May 2nd, 2013
Just before 10 AM this morning, Tim Eyman sent out an email claiming that the House Democrats’ revenue package raises taxes by $5.3 billion. Eyman enclosed a table of ten year cost estimates prepared by the Office of Financial Management (OFM).
What Eyman neglected to mention is that these ten year cost projections are worthless, and OFM only prepares them because they’re required to under Eyman’s Initiative 960. Eyman, a master of media manipulation, put a provision requiring the projections into his initiative so that he can regularly send reporters tables like this, and inflate the amount of proposed revenue increases.
Anything sounds bigger when it’s stretched out over ten years. Tim Eyman may well make over a million dollars from his initiative factory…. over the next ten years. His campaign committee “Voters Want More Choices” may well be the recipient of more than $20 million in checks from powerful interests like BP, Bank of America, Wells Fargo, and ConocoPhillips… over the next ten years.
Eyman knows as well as we do that the Legislature prepares and adopts biennial budgets, not decennial budgets. But he doesn’t care.
“$5.3 billion” sounds much scarier than $885 million.
Eyman also doesn’t care that his “advisory vote” scheme is unconstitutional and a colossal waste of money. He likes the prospect of twelve separate questions on the November ballot asking the people of Washington to give their opinion on any increases in revenue the Legislature approves – because he already knows what the results to those twelve questions would be.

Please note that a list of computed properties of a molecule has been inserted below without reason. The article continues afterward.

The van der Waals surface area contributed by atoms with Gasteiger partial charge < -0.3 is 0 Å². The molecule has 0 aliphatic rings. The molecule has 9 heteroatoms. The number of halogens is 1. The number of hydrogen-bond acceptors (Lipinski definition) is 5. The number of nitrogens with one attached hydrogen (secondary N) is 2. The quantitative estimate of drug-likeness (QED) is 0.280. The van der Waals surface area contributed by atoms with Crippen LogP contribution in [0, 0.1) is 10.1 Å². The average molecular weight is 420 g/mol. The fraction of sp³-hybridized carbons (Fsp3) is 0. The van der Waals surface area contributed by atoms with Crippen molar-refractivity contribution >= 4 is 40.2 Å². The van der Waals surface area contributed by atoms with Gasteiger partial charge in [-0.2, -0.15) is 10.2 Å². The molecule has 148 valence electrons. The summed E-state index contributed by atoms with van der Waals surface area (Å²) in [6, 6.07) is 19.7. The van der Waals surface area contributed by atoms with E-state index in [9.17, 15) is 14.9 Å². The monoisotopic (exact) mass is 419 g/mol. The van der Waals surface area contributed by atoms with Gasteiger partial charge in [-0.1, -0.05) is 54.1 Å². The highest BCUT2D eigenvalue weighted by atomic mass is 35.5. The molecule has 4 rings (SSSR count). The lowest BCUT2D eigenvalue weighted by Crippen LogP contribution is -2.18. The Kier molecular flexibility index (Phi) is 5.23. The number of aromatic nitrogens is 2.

But again, what Eyman doesn’t like to admit is that the answers you get depend on the questions you ask. If the Legislature put a bunch of “advisory vote” questions on the ballot asking Washingtonians if they like the idea of putting more money into universities, K-12 education, state parks, Apple Health, Disability Lifeline, and other vital public services, we’d undoubtedly see a whole lot of “yes” votes in response. Remember, we’ve seen initiatives that could be called unfunded mandates pass handily in the past. (I-728 and I-732 are good examples).
The Constitution provides for an initiative and referendum process; it does not provide for “advisory votes”. Eyman’s advisory vote scheme is unconstitutional, and it’s unfortunate that the Supreme Court did not strike it down in its LEV decision. It means that further legal action will likely be needed in order to remove the thirsty leech Eyman’s initiatives have slapped on the state and counties’ elections budgets.